Utility patents typically offer 20-year protection, and applicants can register on the USPTO website.

  • Plant Patent

The third type of patent is a plant patent, which protects all invented and discovered plants. To qualify for a patent, the plant must be capable of asexually reproducing a natural, genetically identical offspring. Plant patents offer protection for 20 years.
Plant patents cannot be applied to products that achieve any feature through direct intervention. For instance, Zentsuji square watermelons are not eligible for a plant patent because their shape is achieved through box growing; the box, however, is patented.


Trademarks protect your business's marks from unauthorized use by other companies. You can trademark a word, phrase, or symbol that identifies and distinguishes your business from others. Trademarks include brand names, logos, and slogans, but you cannot trademark an idea.

One of the most publicized trademark infringements was between the French luxury brand "Louis Vuitton" and a South Korean fried chicken restaurant called "Louis Vuitton Dak." Because the name "Louis Vuitton" was trademarked by the fashion house, the court ordered the South Korean company to change its name and pay penalties. The case shows how important trademark protection can be for a company's reputation.

Graphic designer holding notebook in one hand and drawing logo on computer with the other hand.

Trademarks can operate at a state or federal level, and federal trademarks offer a stronger legal front against the opposition. For instance, if a state trademark conflicts with a federally registered trademark, the federal protection will likely trump the state trademark. However, federal trademarks are typically more expensive and exclusive.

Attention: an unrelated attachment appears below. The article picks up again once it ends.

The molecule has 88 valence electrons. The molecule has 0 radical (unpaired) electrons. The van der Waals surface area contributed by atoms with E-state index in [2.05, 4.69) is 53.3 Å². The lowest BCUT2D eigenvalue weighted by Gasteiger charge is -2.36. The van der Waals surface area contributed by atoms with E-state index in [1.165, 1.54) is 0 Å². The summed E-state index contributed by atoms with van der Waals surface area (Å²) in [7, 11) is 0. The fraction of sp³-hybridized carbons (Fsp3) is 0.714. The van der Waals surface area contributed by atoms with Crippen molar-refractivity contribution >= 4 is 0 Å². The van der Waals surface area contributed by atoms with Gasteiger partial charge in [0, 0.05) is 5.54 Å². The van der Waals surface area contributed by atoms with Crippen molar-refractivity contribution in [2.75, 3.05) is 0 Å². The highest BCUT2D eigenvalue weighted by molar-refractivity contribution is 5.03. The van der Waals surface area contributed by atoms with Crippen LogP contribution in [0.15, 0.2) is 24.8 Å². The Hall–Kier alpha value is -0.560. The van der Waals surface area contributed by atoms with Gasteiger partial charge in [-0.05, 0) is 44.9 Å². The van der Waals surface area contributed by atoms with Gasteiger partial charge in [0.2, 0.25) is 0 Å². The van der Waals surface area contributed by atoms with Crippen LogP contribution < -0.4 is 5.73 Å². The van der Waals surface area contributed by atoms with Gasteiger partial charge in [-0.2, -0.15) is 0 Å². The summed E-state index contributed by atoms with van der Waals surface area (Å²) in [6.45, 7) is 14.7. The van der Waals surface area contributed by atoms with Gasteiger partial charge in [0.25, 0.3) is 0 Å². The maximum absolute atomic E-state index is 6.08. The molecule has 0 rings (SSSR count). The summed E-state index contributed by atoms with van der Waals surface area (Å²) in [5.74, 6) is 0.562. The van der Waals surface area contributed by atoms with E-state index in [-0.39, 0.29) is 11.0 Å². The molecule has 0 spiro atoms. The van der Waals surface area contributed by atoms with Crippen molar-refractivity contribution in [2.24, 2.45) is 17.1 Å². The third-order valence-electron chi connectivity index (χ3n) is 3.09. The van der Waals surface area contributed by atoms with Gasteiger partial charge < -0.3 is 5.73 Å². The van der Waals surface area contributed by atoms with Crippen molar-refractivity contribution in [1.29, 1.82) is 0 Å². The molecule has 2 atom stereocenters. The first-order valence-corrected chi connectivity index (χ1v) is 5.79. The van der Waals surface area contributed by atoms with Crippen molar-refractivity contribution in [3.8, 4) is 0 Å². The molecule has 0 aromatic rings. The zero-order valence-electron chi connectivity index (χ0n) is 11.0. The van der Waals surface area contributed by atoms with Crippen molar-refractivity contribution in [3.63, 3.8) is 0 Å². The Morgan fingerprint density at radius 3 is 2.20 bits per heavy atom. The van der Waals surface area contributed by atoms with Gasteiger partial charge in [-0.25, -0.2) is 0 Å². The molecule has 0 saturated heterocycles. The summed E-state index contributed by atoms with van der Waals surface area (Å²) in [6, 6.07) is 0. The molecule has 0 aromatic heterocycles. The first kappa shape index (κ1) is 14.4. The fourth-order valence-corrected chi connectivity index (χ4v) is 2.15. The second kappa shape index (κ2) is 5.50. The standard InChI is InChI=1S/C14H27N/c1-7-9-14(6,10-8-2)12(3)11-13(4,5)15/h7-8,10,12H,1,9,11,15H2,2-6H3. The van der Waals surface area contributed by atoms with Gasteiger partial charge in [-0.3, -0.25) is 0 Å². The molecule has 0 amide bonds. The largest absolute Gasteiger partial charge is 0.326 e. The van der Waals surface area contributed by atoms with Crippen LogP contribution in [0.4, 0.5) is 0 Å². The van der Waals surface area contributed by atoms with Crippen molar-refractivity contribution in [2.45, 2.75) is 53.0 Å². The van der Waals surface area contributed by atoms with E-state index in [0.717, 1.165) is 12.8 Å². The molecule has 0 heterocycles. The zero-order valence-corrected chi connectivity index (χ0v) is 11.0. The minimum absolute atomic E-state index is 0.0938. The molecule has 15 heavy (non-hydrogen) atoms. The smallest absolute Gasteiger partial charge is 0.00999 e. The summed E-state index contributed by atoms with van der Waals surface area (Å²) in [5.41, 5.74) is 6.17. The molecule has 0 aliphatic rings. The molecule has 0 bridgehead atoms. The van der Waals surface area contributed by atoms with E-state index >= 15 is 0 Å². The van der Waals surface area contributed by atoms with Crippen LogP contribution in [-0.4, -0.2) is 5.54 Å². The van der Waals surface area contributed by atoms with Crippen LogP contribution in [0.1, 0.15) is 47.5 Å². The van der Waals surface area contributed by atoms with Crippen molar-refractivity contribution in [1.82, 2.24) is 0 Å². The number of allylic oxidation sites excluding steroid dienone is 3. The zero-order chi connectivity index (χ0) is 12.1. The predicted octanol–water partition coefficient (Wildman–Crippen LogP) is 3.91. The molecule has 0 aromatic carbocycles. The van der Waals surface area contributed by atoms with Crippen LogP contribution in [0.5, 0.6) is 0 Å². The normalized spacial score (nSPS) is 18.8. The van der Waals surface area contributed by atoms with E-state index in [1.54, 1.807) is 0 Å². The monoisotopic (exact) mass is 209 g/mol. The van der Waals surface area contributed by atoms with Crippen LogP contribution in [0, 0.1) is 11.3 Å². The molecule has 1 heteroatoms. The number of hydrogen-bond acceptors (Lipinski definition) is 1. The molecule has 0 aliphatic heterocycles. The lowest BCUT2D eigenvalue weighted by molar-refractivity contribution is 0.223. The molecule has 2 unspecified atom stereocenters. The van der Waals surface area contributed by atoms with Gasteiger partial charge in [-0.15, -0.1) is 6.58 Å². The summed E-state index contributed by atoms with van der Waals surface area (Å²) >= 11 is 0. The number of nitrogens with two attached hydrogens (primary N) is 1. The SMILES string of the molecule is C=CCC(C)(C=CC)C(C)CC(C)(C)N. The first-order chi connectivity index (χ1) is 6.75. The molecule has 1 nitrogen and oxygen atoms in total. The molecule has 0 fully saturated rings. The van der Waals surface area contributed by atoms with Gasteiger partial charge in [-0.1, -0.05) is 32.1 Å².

Registering a trademark is not mandatory in the U.S. as trademarks are protected by common law, meaning they are inherently protected once used in commerce. However, you can register with the USPTO to access additional protections. However, trademark registration is usually more complicated than copyright and can take months or even years. Trademark protection is valid for 10 years and can be renewed.

Trade Secrets

A trade secret is typically a formula, pattern, compilation, program, device, method, or technique that holds economic value and isn’t known by the public. Trade secrets protect the inventor’s exclusive right to valuable intellectual property. As a result, keeping your ideas confidential can be one of the most effective ways to protect them from theft.